Since then Nelly had faithfully followed the poor Italian, whom, at his own desire, she called "padre." It did not to her mean the same as "father," nor would she have given to any one else the name sacred to her own unforgotten father. But she was to the poor man as a daughter; and her brown face, though still thin, had lost the pining, wistful look which had been previously habitual to it. Lucy observed the glow of pleasure that lighted up her face when she heard again the familiar sound of the organ in the distance. The padre was very good to her, she said, and though they often had long weary rounds, with a scant allowance of pennies, they always had enough to eat; and hitherto it had been very pleasant, and she had no hard scrubbing or washing to do.

"I'd have died soon, Miss Lucy, if I'd stayed at Mrs. Williams'. Was it wrong to come away?"

Lucy could not say it was, in spite of the irregularity of the precedent.

"But the padre won't be able to go about in the winter time, Miss Lucy, for he has such a cough and pain in his breast whenever he gets wet or cold; and some days he's hardly able to play his organ, and then I don't know what he'll do. What could I do, Miss Lucy, to help him?"

Lucy promised to consider the matter. She had obtained leave to give the organ-grinder and Nelly a good substantial meal in the kitchen, which was greatly relished by both. She took down the name of the street in which they lived, and got a minute description of the house, promising soon to visit them. The man was evidently far from strong, and his bright, hollow eye and haggard face, sometimes unnaturally flushed, betokened too surely incipient disease.

"And why did you never come to see me, Nelly? You knew where I was," said Lucy, as they were going away.

"Oh, Miss Lucy," exclaimed Nelly eagerly, "but I did, three times, but you weren't in; I was ashamed to come any more. The last times they said you were away in the country."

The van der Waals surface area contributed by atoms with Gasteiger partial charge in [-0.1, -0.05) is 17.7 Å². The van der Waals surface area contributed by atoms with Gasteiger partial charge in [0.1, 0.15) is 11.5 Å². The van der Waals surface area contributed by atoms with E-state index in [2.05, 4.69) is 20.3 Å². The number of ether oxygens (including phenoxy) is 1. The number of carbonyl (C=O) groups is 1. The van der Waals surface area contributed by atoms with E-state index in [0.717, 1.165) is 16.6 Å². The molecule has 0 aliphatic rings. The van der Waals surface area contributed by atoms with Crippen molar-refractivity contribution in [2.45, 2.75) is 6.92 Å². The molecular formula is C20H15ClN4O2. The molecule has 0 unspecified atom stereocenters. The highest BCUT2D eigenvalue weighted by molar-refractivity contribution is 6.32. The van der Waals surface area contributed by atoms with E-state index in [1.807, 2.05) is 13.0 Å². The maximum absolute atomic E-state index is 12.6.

"But why didn't you leave word where you were living, and I would have found you out?"

"Oh, Miss Lucy, I couldn't think you'd be at the trouble of coming to see me!"

"Well, I will come, though, now I know where you live," said Lucy as she bade them good-bye.

Little Amy had been very much interested in the history of Nelly, as Lucy had told it to her, and had come down to see her. She stood by, putting her thin hand on hers, and looking up wonderingly in her face, exciting Nelly's compassion and interest by her sweet, delicate look. "She's more like an angel than Miss Stella, though I used to think her like one," thought Nelly.

Amy asked many questions about Nelly and the "poor man," and begged Lucy to take her when she went to see them. But so long a walk was out of the question for Amy, nor would her mother have consented to let either her or Stella go to such a quarter of the city. Even Lucy's going was a matter for some consideration, but she begged hard to be allowed to fulfil her promise. At last Edwin good-naturedly said he "didn't mind going with Lucy, to see that she wasn't carried off for her clothes, like the little girl in the story-books;" and they made the expedition together, her cousin waiting outside while Lucy paid her most welcome visit.

They found the place a very quiet one, and the street, though poor, not at all disreputable. Edwin gave the best account of it he could, that Lucy might be able in future, without his escort, to visit Nelly, as she occasionally did, accompanied by her friend Mary Eastwood, who sometimes spent the Saturday afternoon with her at Mr. Brooke's. Their visits and little gifts of money were very timely, for the poor organ-grinder was growing less and less able to persevere in his uncertain calling; and though Nelly was practising plain sewing, that she might be able to earn something herself, it was not likely that her exertions could bring in much.

In these visits to Nelly the two friends soon found out other poor people in the same locality, even more urgently needing a kind word and a helping hand. In work of this kind, as in most other things, "it is only the first step which costs." One has only to make a beginning, and straightway one case leads to another, and that interest grows with the work, until to some happy and highly-privileged people it really becomes their meat and drink thus to do their Father's business.

This new kind of work was a great interest to Lucy, and in planning how best to aid the poor in whom she was interested, and in diligent and happy study, the autumn months passed rapidly away.